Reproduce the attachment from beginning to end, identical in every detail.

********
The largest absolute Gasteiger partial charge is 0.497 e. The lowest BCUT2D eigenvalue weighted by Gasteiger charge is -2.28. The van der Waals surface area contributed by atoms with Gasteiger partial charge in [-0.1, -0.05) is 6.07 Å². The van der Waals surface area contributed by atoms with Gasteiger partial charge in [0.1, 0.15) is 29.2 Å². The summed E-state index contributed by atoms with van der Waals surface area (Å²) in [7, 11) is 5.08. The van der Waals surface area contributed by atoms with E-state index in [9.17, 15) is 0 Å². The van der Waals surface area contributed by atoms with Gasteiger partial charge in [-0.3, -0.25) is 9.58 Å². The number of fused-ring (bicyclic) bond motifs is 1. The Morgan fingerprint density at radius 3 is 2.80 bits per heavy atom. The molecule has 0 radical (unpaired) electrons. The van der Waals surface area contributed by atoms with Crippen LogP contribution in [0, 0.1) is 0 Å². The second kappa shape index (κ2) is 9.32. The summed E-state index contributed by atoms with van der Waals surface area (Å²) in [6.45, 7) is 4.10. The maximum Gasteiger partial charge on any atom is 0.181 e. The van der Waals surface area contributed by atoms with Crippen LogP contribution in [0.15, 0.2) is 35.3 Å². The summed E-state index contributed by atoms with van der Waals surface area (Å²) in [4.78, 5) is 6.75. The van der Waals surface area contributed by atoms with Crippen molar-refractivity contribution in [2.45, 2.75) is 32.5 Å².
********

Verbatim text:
The largest absolute Gasteiger partial charge is 0.497 e. The lowest BCUT2D eigenvalue weighted by Gasteiger charge is -2.28. The van der Waals surface area contributed by atoms with Gasteiger partial charge in [-0.1, -0.05) is 6.07 Å². The van der Waals surface area contributed by atoms with Gasteiger partial charge in [0.1, 0.15) is 29.2 Å². The summed E-state index contributed by atoms with van der Waals surface area (Å²) in [7, 11) is 5.08. The van der Waals surface area contributed by atoms with E-state index in [9.17, 15) is 0 Å². The van der Waals surface area contributed by atoms with Gasteiger partial charge in [-0.3, -0.25) is 9.58 Å². The number of fused-ring (bicyclic) bond motifs is 1. The Morgan fingerprint density at radius 3 is 2.80 bits per heavy atom. The molecule has 0 radical (unpaired) electrons. The van der Waals surface area contributed by atoms with Crippen LogP contribution in [0, 0.1) is 0 Å². The second kappa shape index (κ2) is 9.32. The summed E-state index contributed by atoms with van der Waals surface area (Å²) in [6.45, 7) is 4.10. The maximum Gasteiger partial charge on any atom is 0.181 e. The van der Waals surface area contributed by atoms with Crippen LogP contribution in [0.15, 0.2) is 35.3 Å². The summed E-state index contributed by atoms with van der Waals surface area (Å²) in [4.78, 5) is 6.75. The van der Waals surface area contributed by atoms with Crippen molar-refractivity contribution in [2.45, 2.75) is 32.5 Å².